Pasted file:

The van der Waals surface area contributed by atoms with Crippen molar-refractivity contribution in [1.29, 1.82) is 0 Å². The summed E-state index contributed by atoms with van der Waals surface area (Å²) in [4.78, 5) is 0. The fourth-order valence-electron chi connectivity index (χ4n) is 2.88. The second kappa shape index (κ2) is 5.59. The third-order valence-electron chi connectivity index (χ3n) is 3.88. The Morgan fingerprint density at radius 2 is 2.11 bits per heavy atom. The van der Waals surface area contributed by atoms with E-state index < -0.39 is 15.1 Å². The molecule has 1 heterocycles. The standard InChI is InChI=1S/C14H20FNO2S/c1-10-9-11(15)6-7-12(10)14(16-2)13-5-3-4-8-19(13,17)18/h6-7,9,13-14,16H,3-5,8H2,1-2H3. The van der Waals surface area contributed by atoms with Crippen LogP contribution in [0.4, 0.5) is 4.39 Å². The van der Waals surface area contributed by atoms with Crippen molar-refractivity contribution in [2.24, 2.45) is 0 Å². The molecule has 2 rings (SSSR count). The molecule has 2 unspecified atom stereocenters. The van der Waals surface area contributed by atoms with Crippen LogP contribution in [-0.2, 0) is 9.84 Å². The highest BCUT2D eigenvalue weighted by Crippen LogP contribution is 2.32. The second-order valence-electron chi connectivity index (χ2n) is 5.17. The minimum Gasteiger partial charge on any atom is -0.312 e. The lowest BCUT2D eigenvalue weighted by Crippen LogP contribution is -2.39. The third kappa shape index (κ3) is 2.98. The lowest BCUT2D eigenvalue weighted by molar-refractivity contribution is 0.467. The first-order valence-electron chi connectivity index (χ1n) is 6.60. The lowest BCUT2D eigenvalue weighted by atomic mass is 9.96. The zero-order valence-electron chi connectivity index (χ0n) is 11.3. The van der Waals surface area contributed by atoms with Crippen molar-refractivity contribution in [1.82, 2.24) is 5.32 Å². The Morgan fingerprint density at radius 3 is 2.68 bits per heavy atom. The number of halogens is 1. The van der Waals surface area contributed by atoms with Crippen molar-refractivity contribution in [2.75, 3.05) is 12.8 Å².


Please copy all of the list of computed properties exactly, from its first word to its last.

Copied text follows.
The van der Waals surface area contributed by atoms with Crippen molar-refractivity contribution in [1.29, 1.82) is 0 Å². The summed E-state index contributed by atoms with van der Waals surface area (Å²) in [4.78, 5) is 0. The fourth-order valence-electron chi connectivity index (χ4n) is 2.88. The second kappa shape index (κ2) is 5.59. The third-order valence-electron chi connectivity index (χ3n) is 3.88. The Morgan fingerprint density at radius 2 is 2.11 bits per heavy atom. The van der Waals surface area contributed by atoms with E-state index < -0.39 is 15.1 Å². The molecule has 1 heterocycles. The standard InChI is InChI=1S/C14H20FNO2S/c1-10-9-11(15)6-7-12(10)14(16-2)13-5-3-4-8-19(13,17)18/h6-7,9,13-14,16H,3-5,8H2,1-2H3. The van der Waals surface area contributed by atoms with Crippen LogP contribution in [0.4, 0.5) is 4.39 Å². The van der Waals surface area contributed by atoms with Crippen molar-refractivity contribution in [2.24, 2.45) is 0 Å². The molecule has 2 rings (SSSR count). The molecule has 2 unspecified atom stereocenters. The van der Waals surface area contributed by atoms with Crippen LogP contribution in [-0.2, 0) is 9.84 Å². The highest BCUT2D eigenvalue weighted by Crippen LogP contribution is 2.32. The second-order valence-electron chi connectivity index (χ2n) is 5.17. The minimum Gasteiger partial charge on any atom is -0.312 e. The lowest BCUT2D eigenvalue weighted by Crippen LogP contribution is -2.39. The third kappa shape index (κ3) is 2.98. The lowest BCUT2D eigenvalue weighted by molar-refractivity contribution is 0.467. The first-order valence-electron chi connectivity index (χ1n) is 6.60. The lowest BCUT2D eigenvalue weighted by atomic mass is 9.96. The zero-order valence-electron chi connectivity index (χ0n) is 11.3. The van der Waals surface area contributed by atoms with Crippen molar-refractivity contribution in [1.82, 2.24) is 5.32 Å². The Morgan fingerprint density at radius 3 is 2.68 bits per heavy atom. The number of halogens is 1. The van der Waals surface area contributed by atoms with Crippen molar-refractivity contribution in [2.75, 3.05) is 12.8 Å².